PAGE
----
Thanks to my Mom, my sister and I experienced a childhood blissfully unaware of the heartbreak and suffering that awaited us in the real world.  We lived in a safe and warm cocoon where nothing bad could possible happen. A very, very large brass bed. One might even describe it as…magical?

Have always wished I looked more like my Mom! As you can see, the wine habit started young!

Sometimes when I’m at home with my parents and we’re hanging out in the living room (preferably in front of a roaring fire with an open bottle of wine – thanks Dad!), I put my head on my Mom’s tummy. And I not-so-jokingly ask if I can go back in please.

Sadly it’s not to be. But I can climb the stairs to the guest room (“my” room) and crawl into that queen size brass bed, now slightly dented and scratched. And as I drift off to sleep I tell myself I won’t forget to check the frame for forgotten jewels in the morning…

Love you Mommy, you are still the BESTEST

xoxo, Your Girls 

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  • Rebecca

    The bestest post! I LOVED this!!!! The photos are priceless. Your mom is a stunner, but so are you! I’d love to see photo of you and your mom more recently.

    Thank you for transporting me through precious moments of your childhood. xo

    • rebecca, i will work on your request!

  • The Grinning Cat

    What a transformation from that snaggle toothed little kid!  You look so much like your beautiful mother.  Thank you for sharing!  Made me smile big and happy!!!

  • Mar Arslanian

    Yay!!! You took me through a time machine!!!! xoxo M

  • Great post!! love the photos. thanks for the glimpse into your history.

    •  Thanks for taking the time to comment!  Glad you enjoyed!

  • Mslizp

    You could not possibly look more like your mom! Uncanny. Lovely post – thank you

    •  best compliment EVER! thanks so much for reading and posting!

  • Tamar, you look almost exactly like your mom! I swear in the first photo, if I hadn’t known it was vintage, I would have thought she was you! It really cracks me up that you can’t see it!

  • Kathy

    What a beautiful post! LOVE the pictures…XX

  • Ingrid King

    Your mom is beautiful, and you two look so much alike! Wonderful post!

    • awww thanks Ingrid! i think my sister got most of those Mom-genes but good to hear i got some! 🙂

  • Poohny7

    Aw.  Beautiful tribute.  My mom calls me at the time I was born, 9:47am, on my birthday every year.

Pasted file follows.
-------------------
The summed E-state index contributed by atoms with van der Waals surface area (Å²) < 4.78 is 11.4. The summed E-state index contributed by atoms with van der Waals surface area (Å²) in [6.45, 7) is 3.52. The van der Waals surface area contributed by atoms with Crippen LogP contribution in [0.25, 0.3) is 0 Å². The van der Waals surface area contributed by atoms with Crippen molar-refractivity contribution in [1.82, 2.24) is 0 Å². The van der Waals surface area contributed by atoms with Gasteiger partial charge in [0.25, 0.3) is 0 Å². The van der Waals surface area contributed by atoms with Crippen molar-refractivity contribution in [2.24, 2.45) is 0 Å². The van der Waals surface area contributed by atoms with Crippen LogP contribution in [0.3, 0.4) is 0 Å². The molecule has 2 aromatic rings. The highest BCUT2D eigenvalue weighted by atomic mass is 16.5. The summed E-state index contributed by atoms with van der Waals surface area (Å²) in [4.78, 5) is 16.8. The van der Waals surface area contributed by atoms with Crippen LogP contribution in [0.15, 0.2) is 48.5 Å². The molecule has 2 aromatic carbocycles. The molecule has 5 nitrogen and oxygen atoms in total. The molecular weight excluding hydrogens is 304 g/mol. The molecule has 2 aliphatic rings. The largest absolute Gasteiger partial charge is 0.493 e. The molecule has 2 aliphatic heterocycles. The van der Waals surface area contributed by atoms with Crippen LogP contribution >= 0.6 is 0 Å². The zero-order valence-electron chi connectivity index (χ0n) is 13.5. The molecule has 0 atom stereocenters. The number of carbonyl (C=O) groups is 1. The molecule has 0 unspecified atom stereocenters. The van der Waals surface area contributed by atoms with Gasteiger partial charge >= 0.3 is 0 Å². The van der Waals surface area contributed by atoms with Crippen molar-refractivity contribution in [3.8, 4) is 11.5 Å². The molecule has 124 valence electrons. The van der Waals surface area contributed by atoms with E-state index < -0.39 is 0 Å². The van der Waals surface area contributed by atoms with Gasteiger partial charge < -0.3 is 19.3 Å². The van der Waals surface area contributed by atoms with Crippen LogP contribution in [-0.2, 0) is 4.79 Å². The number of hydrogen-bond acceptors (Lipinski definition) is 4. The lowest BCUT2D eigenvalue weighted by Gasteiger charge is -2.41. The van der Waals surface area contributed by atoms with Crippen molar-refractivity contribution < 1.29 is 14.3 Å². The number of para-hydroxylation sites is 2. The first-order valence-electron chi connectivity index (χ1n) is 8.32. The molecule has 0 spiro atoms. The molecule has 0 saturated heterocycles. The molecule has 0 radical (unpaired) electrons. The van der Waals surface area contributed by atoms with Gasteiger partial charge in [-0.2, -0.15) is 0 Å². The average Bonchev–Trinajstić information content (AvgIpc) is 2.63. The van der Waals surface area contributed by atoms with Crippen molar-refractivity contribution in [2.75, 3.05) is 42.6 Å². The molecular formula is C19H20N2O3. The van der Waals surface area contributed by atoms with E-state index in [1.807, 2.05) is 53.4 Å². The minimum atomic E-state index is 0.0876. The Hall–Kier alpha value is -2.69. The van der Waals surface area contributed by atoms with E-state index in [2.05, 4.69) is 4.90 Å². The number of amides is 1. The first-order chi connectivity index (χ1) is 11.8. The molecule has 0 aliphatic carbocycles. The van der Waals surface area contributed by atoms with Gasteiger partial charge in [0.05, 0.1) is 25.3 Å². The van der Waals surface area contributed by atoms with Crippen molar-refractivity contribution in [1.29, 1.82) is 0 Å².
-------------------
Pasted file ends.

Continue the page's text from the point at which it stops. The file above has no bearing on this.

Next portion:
• That’s so sweet don’t ya think? 🙂

  • Marilia Bavaresco

    OMG! Sweet words, great tribute!

  • Such a beautiful post….and a Mothers Day gift that surely necessitated the kleenex box.  ; )  You AND your mom are gorgeous.  …I had totally forgotten you lived in MN.  Such a small blogosphere.
    xo Glogirly

    • Thanks 🙂 I didn’t realize it would be so emotional when i started it! 

  • Keith Phillips

    That’s a beautiful post!  Your wishes must have come true, because I see your Mom in you very clearly.

    • awwwwww thanks Keith! that’s the best compliment ever!

  • Tamar, this is so sweet! And you do look very much like your mom and I think you have that same glamour about you too!

    • awwwww if i have a fraction of it i’m happy 🙂

  • This is a beautiful post! and you look exactly like your mother! both beautiful women! (really, the resemblance is amazing!)

  • Amelia Maijala

    I went to Greenvale Elementary in Northfield and I recall that your mom made fantastic sandwiches. You may not remember, but you shared them with me from time to time.

    What a wonderful tribute to your mother.

    Amy (Swisher) Maijala

    • AMY! That’s crazy town that you found this post! So funny you say that about her sandwiches as I was convinced they traumatized me – I only wanted bologna on white bread with the crust cut off. I had no desire to be different! Thanks for taking the time to comment. How did you find my blog? And where are you these days?

  • Laurence

    Best article, you made me cry. And yes you have the best mommy !!